Thursday, July 31, 2008

Classical Architecture on a Budget: It Can Be Done

Many of our readers, and the public in general, continue to assume that traditional architecture is beyond the reach of the average parish. As I have said before, good architecture of any sort is expensive, and a lot of it has to do with the client's priorities. I have seen in the last few days designs for two fairly ordinary parishes, done in a nondescript modern style, that ran well over ten million, and this includes at least some of the grandiose support buildings--parish halls, youth cafes, theaters, that appear to have become compulsory. A large classical church--admittedly, a somewhat simplified one--could be built fairly easily within the confines of such a budget, if perhaps some of the other parish functions were curtailed a bit.

But even more can be cut from both program and design if the architect is clever. The DC-based classical firm then known as Franck, Lohsen and McCrery (currently Franck and Lohsen) did a handsome combined parish center and 600-seat church for Pope John XXIII Catholic Church at Canal Winchester, Ohio, intended as the future parish hall in a larger master-plan, on a miniscule budget of $2.5 million. While the church proper is quietly fused into the larger complex, rather than standing out above it, as the building is intended to be a social hall in the future, this typology is more logical here than in the more permanent context of the standard suburban parish. Note that while simple, the whole is executed with a fairly elevated canonical classical vocabulary, with Doric pilasters and well-formed moldings. As the parish grows, the campus will presumably expand organically.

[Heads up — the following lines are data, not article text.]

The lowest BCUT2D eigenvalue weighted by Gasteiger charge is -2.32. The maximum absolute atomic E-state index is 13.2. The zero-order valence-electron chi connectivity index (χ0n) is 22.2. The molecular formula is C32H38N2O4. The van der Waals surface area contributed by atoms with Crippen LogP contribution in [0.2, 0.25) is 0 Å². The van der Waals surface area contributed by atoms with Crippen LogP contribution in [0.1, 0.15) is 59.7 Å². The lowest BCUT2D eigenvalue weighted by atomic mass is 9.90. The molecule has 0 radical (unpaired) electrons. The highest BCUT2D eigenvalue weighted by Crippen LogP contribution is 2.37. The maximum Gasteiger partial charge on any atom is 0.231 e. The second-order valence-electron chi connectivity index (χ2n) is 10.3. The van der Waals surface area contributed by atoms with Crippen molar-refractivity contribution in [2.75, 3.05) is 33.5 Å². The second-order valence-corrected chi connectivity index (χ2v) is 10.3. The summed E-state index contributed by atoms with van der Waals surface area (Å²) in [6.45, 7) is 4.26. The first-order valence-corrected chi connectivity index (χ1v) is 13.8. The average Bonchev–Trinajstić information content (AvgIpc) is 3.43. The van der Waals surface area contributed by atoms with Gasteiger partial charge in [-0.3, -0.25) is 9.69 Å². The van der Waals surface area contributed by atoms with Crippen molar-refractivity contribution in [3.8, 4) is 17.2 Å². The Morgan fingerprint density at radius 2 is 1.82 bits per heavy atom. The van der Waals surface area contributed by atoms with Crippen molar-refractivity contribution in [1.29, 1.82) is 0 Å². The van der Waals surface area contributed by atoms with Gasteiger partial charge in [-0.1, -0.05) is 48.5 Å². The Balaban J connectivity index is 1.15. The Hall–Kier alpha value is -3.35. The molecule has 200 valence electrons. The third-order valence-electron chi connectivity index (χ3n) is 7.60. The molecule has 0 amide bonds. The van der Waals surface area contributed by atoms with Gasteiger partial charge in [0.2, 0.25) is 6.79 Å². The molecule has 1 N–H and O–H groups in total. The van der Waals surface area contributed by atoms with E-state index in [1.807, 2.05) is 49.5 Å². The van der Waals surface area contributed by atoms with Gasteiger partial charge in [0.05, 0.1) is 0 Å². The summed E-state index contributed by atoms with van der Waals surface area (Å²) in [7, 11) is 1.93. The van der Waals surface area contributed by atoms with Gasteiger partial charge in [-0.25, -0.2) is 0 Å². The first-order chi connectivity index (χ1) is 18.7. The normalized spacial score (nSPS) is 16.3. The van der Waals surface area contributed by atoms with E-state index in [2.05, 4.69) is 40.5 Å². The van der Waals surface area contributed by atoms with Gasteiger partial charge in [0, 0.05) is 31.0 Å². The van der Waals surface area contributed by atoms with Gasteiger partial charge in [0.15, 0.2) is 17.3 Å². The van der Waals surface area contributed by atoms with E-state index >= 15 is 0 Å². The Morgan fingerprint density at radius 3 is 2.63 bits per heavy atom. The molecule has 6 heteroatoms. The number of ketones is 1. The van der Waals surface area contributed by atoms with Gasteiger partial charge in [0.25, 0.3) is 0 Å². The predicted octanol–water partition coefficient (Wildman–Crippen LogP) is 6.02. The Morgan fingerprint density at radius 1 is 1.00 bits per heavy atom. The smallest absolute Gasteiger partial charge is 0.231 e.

In the mean time, rather than settling for a stop-gap gymn-church or a gigantic center that may well turn out to be a monetary black hole, they have a beautiful church to worship in. Compare this to the $11-$14 million that could easily be spent on a monster parish church with attached center in the modern manner. Money is part of the problem, but a lack of vision, planning and design is the real missing puzzle-piece.

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